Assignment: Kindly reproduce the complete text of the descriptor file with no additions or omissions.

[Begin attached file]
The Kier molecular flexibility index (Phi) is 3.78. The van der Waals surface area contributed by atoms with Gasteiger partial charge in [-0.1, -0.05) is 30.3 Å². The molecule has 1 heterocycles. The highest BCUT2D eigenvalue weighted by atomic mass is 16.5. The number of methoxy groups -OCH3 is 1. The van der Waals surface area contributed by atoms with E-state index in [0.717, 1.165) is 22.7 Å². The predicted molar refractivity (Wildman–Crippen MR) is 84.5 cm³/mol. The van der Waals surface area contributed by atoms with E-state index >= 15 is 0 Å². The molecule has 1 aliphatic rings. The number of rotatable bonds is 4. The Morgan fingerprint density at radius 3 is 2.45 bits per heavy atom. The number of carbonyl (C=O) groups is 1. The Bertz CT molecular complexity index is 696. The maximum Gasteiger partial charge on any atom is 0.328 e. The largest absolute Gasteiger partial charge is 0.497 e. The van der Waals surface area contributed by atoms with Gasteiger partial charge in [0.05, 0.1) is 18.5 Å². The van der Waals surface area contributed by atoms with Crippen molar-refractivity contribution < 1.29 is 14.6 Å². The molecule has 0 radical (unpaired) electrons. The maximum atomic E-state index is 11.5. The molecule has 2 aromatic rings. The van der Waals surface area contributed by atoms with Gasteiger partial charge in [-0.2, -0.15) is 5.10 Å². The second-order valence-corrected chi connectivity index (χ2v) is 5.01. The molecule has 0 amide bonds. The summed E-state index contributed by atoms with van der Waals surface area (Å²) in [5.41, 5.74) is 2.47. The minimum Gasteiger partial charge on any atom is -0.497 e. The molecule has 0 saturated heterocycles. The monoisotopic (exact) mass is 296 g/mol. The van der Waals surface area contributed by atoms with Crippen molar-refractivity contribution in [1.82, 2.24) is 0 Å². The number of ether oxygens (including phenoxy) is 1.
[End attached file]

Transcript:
The Kier molecular flexibility index (Phi) is 3.78. The van der Waals surface area contributed by atoms with Gasteiger partial charge in [-0.1, -0.05) is 30.3 Å². The molecule has 1 heterocycles. The highest BCUT2D eigenvalue weighted by atomic mass is 16.5. The number of methoxy groups -OCH3 is 1. The van der Waals surface area contributed by atoms with E-state index in [0.717, 1.165) is 22.7 Å². The predicted molar refractivity (Wildman–Crippen MR) is 84.5 cm³/mol. The van der Waals surface area contributed by atoms with E-state index >= 15 is 0 Å². The molecule has 1 aliphatic rings. The number of rotatable bonds is 4. The Morgan fingerprint density at radius 3 is 2.45 bits per heavy atom. The number of carbonyl (C=O) groups is 1. The Bertz CT molecular complexity index is 696. The maximum Gasteiger partial charge on any atom is 0.328 e. The largest absolute Gasteiger partial charge is 0.497 e. The van der Waals surface area contributed by atoms with Gasteiger partial charge in [0.05, 0.1) is 18.5 Å². The van der Waals surface area contributed by atoms with Crippen molar-refractivity contribution < 1.29 is 14.6 Å². The molecule has 0 radical (unpaired) electrons. The maximum atomic E-state index is 11.5. The molecule has 2 aromatic rings. The van der Waals surface area contributed by atoms with Gasteiger partial charge in [-0.2, -0.15) is 5.10 Å². The second-order valence-corrected chi connectivity index (χ2v) is 5.01. The molecule has 0 amide bonds. The summed E-state index contributed by atoms with van der Waals surface area (Å²) in [5.41, 5.74) is 2.47. The minimum Gasteiger partial charge on any atom is -0.497 e. The molecule has 0 saturated heterocycles. The monoisotopic (exact) mass is 296 g/mol. The van der Waals surface area contributed by atoms with Crippen molar-refractivity contribution in [1.82, 2.24) is 0 Å². The number of ether oxygens (including phenoxy) is 1.